cDNA was synthesized from 100 ng of RNA, when available, using SuperScript III (Thermo Fisher Scientific) and primed with random hexamers (Promega) according to the manufacturer’s protocols. IgH genes were amplified by multiplexed reverse transcription PCR (RT-PCR) using BIOMED-2 IGHV primers in the FR1 framework region (40) and isotype-specific primers for IgM, IgD, IgG, IgA, and IgE located in the CH1 constant region. Each isotype was amplified separately to prevent the formation of cross-isotype chimeric PCR products. Light chains were not amplified or analyzed. The primer sequences have been described previously (16). Primers contained eight nucleotide barcodes used to identify samples as well as half of the Illumina adapter sequence needed for cluster generation and sequencing on the MiSeq instrument. RT-PCR was performed with gene-specific primers for 35 cycles, and then an additional 12 cycles were completed with primers to complete the Illumina adapters. For Illumina cluster recognition, four randomized nucleotides were included in the primers immediately after the Illumina adapter sequence in the constant region primers. The PCR programs were as follows: first PCR: 94°C for 7 min, 35 cycles of (94°C 30 s, 58°C 45 s, 72°C 120 s), and final extension at 72°C for 10 min; second PCR: 0.4 μl of first PCR product was used as template for this 20-μl reaction; conditions: 94°C for 15 min, 12 cycles of (94°C 30 s, 60°C 45 s, 72°C 90 s), and final extension at 72°C for 10 min. The products of each second PCR were analyzed by agarose gel electrophoresis and pooled in equal amounts based on gel band intensity. The pooled library was size-selected by agarose gel electrophoresis to remove primer dimers and small products and purified with QIAquick Gel Extraction Kits (Qiagen). IgH libraries were sequenced on an Illumina MiSeq using 600-cycle sequencing kits.

Primer design for RT-qPCR

To estimate the frequency of B cells in donor samples, we designed primers to amplify mRNA transcripts from rearranged IgK light chains. The sequences of human Igκ J-segment genes (J00242, J00242, Z70260, U95246, Z46620, J00242, J00242, AF103571, and J00242) and constant region genes (J00241, M11736, M11737, AF017732, and AF113887) were obtained from IMGT/GENE-DB (41). Forward primers specific for IGKJ-segment genes IGKJ1 to IGKJ5 were designed by reverse complementing the BIOMED-2 IGKJ gene-specific primers Igk-J-A-1, Igk-J-B-1, and Igk-J-C-1 (40). A compatible reverse primer in the IGKC constant region genes was then designed using Primer3 software (v.0.4.0) (42). Two reference genes, ß-actin and GAPDH, were included for normalization. Primers for ACTB (NM_001101) and GAPDH (NM_002046) reference genes were purchased from Sigma (H_ACTB_1 and H_GAPDH_2, respectively). Primer specificity for all three genes was validated using PCR followed by gel electrophoresis and by melt curve analysis. All primer pairs were selected to span introns to reduce artifacts originating from contaminating genomic DNA.

Real-time quantitative PCR

RT-qPCR for relative quantification of IGKC expression by comparative threshold cycle (CT) was performed in 10-μl reaction volumes in 96-well plates using PowerUp SYBR Green Master Mix (Thermo Fisher Scientific, A25780) according to the manufacturer’s instructions. Cycling was performed on the StepOnePlus Real-Time PCR System (Thermo Fisher Scientific) using the following conditions: 50°C for 2 min for uracil-DNA glycosylase activation, 95°C for 2 min for polymerase activation, followed by 40 cycles of 95°C for 15 s for denaturation, 60°C for 15 s for annealing, and 72°C for 1 min for elongation. Each sample’s three gene amplifications were completed in the same run. No-template controls and inter-plate control reactions containing the same template for all reaction plates were performed in each run. All reactions were run in duplicate, including no-template and inter-plate controls.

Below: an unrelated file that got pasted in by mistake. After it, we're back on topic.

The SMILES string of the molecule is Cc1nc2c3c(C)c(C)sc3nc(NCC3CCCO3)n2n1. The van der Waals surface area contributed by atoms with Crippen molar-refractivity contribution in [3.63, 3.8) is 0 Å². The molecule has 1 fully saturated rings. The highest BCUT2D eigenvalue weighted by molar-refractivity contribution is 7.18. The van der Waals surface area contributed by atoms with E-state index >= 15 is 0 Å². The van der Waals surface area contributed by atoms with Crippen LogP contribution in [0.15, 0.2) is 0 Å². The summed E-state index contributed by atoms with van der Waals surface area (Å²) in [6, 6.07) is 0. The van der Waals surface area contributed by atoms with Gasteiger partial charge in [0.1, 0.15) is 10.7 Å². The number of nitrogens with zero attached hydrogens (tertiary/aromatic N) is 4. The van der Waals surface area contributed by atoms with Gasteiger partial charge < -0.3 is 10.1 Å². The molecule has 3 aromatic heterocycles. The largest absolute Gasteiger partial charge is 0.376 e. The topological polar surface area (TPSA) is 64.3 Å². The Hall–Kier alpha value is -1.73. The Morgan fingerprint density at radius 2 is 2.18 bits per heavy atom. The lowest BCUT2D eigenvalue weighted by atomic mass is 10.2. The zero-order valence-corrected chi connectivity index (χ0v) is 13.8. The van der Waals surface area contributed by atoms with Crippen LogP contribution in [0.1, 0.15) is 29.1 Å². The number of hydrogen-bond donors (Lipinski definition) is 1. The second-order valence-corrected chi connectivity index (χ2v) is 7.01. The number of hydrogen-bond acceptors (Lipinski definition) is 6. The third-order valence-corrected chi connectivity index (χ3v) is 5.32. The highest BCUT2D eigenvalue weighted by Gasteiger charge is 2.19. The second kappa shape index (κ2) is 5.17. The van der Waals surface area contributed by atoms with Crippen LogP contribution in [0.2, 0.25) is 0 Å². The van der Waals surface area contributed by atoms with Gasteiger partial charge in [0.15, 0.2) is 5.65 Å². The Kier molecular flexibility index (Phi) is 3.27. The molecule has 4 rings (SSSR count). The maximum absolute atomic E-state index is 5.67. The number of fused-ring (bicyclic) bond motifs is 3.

Analysis of RT-qPCR data

Data from multiple plates were analyzed as a single dataset. Baseline and threshold (Cq) values were assigned for all plates using the StepOne Software v2.3 (Thermo Fisher Scientific) and were manually reviewed before further analysis. Fold expression of IgK transcripts over reference genes was calculated as 2(−ΔCqmean), where ΔCqmean = CqTmean – (CqR1mean + CqR2mean)/2, and CqT, CqR1, and CqR2 are the Cq mean values of the target gene or the reference genes.

IgH sequence analysis

Paired-end reads were merged by FLASH, and sequences with perfect or one-off matches to full-length VH and CH primers were demultiplexed according to the primer-encoded barcodes indicating the sample and participant from which each read-pair was derived. For isotype calling, we required perfect or one-off matches to constant region gene sequences upstream of the CH primers to remove artifactual sequences generated by cross-priming in the CH1 region and sequences with low-certainty subisotype calls (IgG1 to IgG4 and IgA1 to IgA2). Out-of-frame rearrangements, rearrangements containing stop codons, sequence reads with no isotype call, and potential PCR contaminant low read-count IgE sequences with identical nucleotide sequences found in more than one participant were removed from analysis. Reads were aligned using a local installation of IgBLAST to identify features including germline IGHV, IGHD, and IGHJ genes, framework and complementarity-determining regions, and positions containing mutations. Sequences were subsequently clustered into inferred clonal lineages via single-linkage clustering as described (16), with restrictions that the sequences must be from the same individual, use the same IGHV gene and the same IGHJ gene (disregarding allele call), have the same CDR-H3 length, and have at least 90% identity in the nucleotides encoding the CDR-H3 region. Unless otherwise stated, identical reads sequenced from the same cell aliquot were collapsed to avoid overcounting B cells represented by multiple RNA transcripts or PCR-generated copies in the sequencing pool.